When giving money to beggars, you are entering into an interpersonal transaction with a stranger. As in all transactions, both parties receive something. For the donor, they receive the internal gratitude for their good deed and the thanks of the beggar in most cases. The beggar receives the money, but also more. Humanity. Both are just as valuable.
What if you do not give money, can you still receive and give? The universal standard would be the gift of subsistence. Food, water, shelter, heat and entertainment. These are tangible assets transacted both visually and physically. Moreover, then there is the less quantifiable, the smile, the connection of spirit, the distraction from the norm. The moment as you acknowledge another human being. For that moment, that brief instance, you are giving a person companionship. You share in the situation the unfortunate recipient has found themselves in.
Of course, the above rhetoric is devoid of the negative. It is a salute to the humanity of giving. What it does not address is the cruelty of giving. The act of giving enabling the recipients suffering to continue by not dealing with the cause of their unfortunate situation. So back to the question dear reader. You have to weigh up the transient benefit against the lasting cruelty of your gift.
Is it that simple, some would say yes. Others would point to other factors. The usual go to factor is the weather. The person on the street feels the cold or extreme heat as much as you do. Moreover, a donation in kind will give them a much needed respite from the elemental forces; all be it temporary.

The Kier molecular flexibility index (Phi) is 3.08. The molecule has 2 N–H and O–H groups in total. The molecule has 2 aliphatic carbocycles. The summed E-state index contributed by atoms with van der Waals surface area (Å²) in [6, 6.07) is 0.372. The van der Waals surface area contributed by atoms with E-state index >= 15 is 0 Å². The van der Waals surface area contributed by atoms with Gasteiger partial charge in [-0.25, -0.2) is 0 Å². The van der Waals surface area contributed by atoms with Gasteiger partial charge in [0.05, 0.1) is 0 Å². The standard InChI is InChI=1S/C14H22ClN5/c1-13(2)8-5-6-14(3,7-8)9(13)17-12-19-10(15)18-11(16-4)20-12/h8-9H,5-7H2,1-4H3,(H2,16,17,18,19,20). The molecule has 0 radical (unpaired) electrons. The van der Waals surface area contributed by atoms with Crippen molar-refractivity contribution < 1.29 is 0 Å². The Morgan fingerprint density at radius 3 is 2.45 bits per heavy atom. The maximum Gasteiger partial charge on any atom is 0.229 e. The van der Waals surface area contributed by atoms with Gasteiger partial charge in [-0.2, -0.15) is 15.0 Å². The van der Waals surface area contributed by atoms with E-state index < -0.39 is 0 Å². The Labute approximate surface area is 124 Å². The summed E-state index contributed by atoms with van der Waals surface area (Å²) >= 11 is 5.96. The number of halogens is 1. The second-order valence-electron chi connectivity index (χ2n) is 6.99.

What about the individuals’ circumstances. Up to now you might have been reading this article thinking about the mass ranks of beggars. However, each one has their personal backstory.
The drug addict that begs for money to buy drugs, the homeless person that just wants money for food or shelter. The person at the train station who is scamming people for small denominations to make a phone call. The historical professional beggar as detailed in the literary sense, this perception lives on in the modern psyche. How about the religious beggar?
Different countries have different names and differing social attitudes to beggars. Monks effectively beg for food from the general populous in some countries such as Thailand and Cambodia. The social attitude towards this form of begging is one of a harmonious relationship where giving to the extension of the spiritual deity or moral code, the monk, items such as food brings a sense of duty and spiritual reward.
Is beggar the right terminology, does this negative connotation truly apply to all those seeking donations? We use the term chugger for that person in the street being paid to solicit funds for charities. Are these now increasingly corporately managed entities beggars?
Can the charitable act of donating be compared to giving to a beggar? Is the difference, that a charity is an organisation asking for funds to deliver services, and a beggar an individual asking for money to survive, or profit?
Should you give money to beggars? The answer undoubtedly depends on so many factors, that to booleanise it down to yes or no is pointless.